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Morningstar Guide to Investing for Women: Part l

Shani Jayamanne  |  05 Mar 2020Text size  Decrease  Increase  |  
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There are perks to many jobs—some offer an extra week off a year; others offer the flexibility to work remotely. One of the perks of my job is that it has given me exposure to financial products. This may not seem as attractive as a week away from the tools (be it a keyboard, a pen, or a hammer), but knowing how the financial decisions of today can lead to much better outcomes tomorrow has been invaluable to me.

My first job after graduating was at a financial planning firm. It was a job that gave me the tools to understand what my retirement would look like if I failed to invest. A stark choice emerged: if I continued the way I was going, I was facing every year of retirement reliant on a government pension. Until this point, I had never considered investing a topic I needed to think about until further down the track, if at all. It’s easy, particularly for women, to succumb to this sort of complacency.

Statistically, women are less likely to invest than men, and when they do, they invest at later stages in life, where time—and the lack thereof—can limit their ability to reach their financial goals. Countless studies point to the many variables preventing women from dropping a dollar into investments. The main deterrent to investing is the perception that it is confusing and complex. And it’s a costly misperception because it leaves women’s savings languishing in a low-yielding bank account or term deposit—potentially robbing them of a chance to achieve their financial goals.

As I wrote this guide, I reflected on my first investment outside of term deposits and what it took to make the final leap. Key to that first step was a desire to understand what I was investing in, the process I was exposing myself to, and of course what I expected my investment to achieve. Perhaps the catalyst was that first jolt I experienced on realising I wouldn’t be as self-sufficient as I thought in retirement—even after an entire working life of super contributions.

I hope this guide helps illuminate these concepts and arms you with practical tips for your journey to financial ease. Understanding what you need to achieve your financial goals (be it a comfortable retirement, owning your own property or starting a business) can often be a convincing argument for investing in itself. Whether you’re a first-time investor or a seasoned professional, I hope this guide gives you that ‘jolt’ to think about your goals and whether you are on track to achieve them.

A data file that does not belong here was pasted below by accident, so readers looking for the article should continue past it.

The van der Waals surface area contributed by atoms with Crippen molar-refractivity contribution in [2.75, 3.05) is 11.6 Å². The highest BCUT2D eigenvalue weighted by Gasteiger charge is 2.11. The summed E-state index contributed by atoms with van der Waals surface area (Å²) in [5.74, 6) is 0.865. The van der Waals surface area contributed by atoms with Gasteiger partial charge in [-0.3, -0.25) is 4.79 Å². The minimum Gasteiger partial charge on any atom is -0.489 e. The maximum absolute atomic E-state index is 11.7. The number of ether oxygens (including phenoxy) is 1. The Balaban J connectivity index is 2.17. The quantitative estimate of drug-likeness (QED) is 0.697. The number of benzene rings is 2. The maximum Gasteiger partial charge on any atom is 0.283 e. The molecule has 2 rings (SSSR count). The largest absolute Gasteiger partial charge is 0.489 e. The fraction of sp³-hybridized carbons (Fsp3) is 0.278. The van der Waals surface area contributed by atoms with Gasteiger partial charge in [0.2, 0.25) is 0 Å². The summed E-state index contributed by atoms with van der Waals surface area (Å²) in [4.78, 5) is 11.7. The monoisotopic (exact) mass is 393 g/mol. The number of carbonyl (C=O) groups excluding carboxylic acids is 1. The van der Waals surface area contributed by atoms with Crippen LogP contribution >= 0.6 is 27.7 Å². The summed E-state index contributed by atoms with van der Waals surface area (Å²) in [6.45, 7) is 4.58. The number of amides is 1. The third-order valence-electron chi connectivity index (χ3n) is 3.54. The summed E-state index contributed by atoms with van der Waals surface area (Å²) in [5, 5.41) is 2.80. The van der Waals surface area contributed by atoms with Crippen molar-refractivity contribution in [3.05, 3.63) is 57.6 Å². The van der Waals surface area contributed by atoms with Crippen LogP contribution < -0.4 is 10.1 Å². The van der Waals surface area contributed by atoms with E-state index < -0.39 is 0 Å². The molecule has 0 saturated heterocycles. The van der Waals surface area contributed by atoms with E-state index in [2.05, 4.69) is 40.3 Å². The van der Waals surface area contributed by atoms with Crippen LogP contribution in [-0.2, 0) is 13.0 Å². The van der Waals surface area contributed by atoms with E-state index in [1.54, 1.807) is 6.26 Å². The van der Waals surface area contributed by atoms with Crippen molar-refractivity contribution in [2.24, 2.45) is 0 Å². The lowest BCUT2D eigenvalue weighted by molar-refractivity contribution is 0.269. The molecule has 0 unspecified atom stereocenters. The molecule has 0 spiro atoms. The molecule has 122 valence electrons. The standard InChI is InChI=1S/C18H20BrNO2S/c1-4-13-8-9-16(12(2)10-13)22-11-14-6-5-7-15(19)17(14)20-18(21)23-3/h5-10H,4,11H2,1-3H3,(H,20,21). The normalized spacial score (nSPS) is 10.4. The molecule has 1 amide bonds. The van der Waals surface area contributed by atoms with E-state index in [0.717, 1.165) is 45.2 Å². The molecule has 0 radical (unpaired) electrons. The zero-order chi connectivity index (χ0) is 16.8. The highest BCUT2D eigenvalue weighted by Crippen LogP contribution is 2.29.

Why an investing guide specifically for women is needed

The investing approach that most of the population takes is fairly consistent—do nothing and hope for the best. Most people react to calls to invest more about the same way they take advice to exercise more or eat better: they reluctantly concede the advice is probably correct, offer a litany of justifications for past behaviour followed by a flimsy commitment to make changes ‘at some point’. Investing shouldn’t be thought of as a chore. Investing is about independence. It is giving the gift of independence to your future self by knowing that a little delayed gratification today will have a large impact on your future. It is about the independence of not having to stress about unexpected expenses because you have an emergency fund. It is about the independence you get from taking care of your family and not being a burden to them in the future. Many women are turned off by investing because of the traditionally masculine language that is used to describe it: investing is frequently equated to competition, sport and combat. It is time to change these metaphors - investing is about the ability to care for yourself and those you care about.

There was some internal debate about creating an investing guide for women. The importance of saving and investing for your future is critical for everyone. Several sections of this guide lay out foundational investing concepts that apply to either sex. However, there are three issues that disproportionately affect women, which we aim to explore here.

The first is the outcome of failing to invest. As mentioned, women typically avoid leaping into investing; instead, they stick to cash and fixed income options, which offer less return on investment than other asset classes (over the long term).

The second is retirement. Career gaps, family, wages inequality, health: there are many reasons why women arrive at retirement with much less money than men.

And then there is financial advice. Working with a professional financial adviser can provide you with a sense of security that your money is properly working for you. But not all advisers are created equally. And there is a bias at play for advisers may often lean to more conservative options for women, which may be less lucrative than those proposed to men.

Why you should invest

Women and their relationship with investing

Warren Buffett famously said, ‘Investing is simple, but not easy’. Being a good investor does not necessarily mean hours spent researching a stock or investment or even being an industry specialist. The crucial trait of a good investor is discipline.

Let’s start with some good news. In 2017, Fidelity conducted a study on nearly 8 million account holders. The study found two revealing differences in the saving and investing habits of men and women. The first is that women save more than men. Women saved an annual average of 9 per cent of their pay cheque compared to an average of 8.6 per cent for men. Not only did they save more, but women also made better investors. Women outperformed men by 40 basis points, or 0.4 per cent. This seemingly small difference in savings rates and investment returns can make a big difference over the long term.

Now the bad news. Women still lack confidence as investors. Fidelity asked the study participants who they believed was the better investor over the past year and only 9 per cent of women thought they had outperformed men. This lack of confidence has consequences. According to a study by Wealthsimple, women invest 40 per cent less money than men. When asked in a survey by Lexington Law what they would do with an extra $1000, men were 35 per cent more likely to say they would invest the money.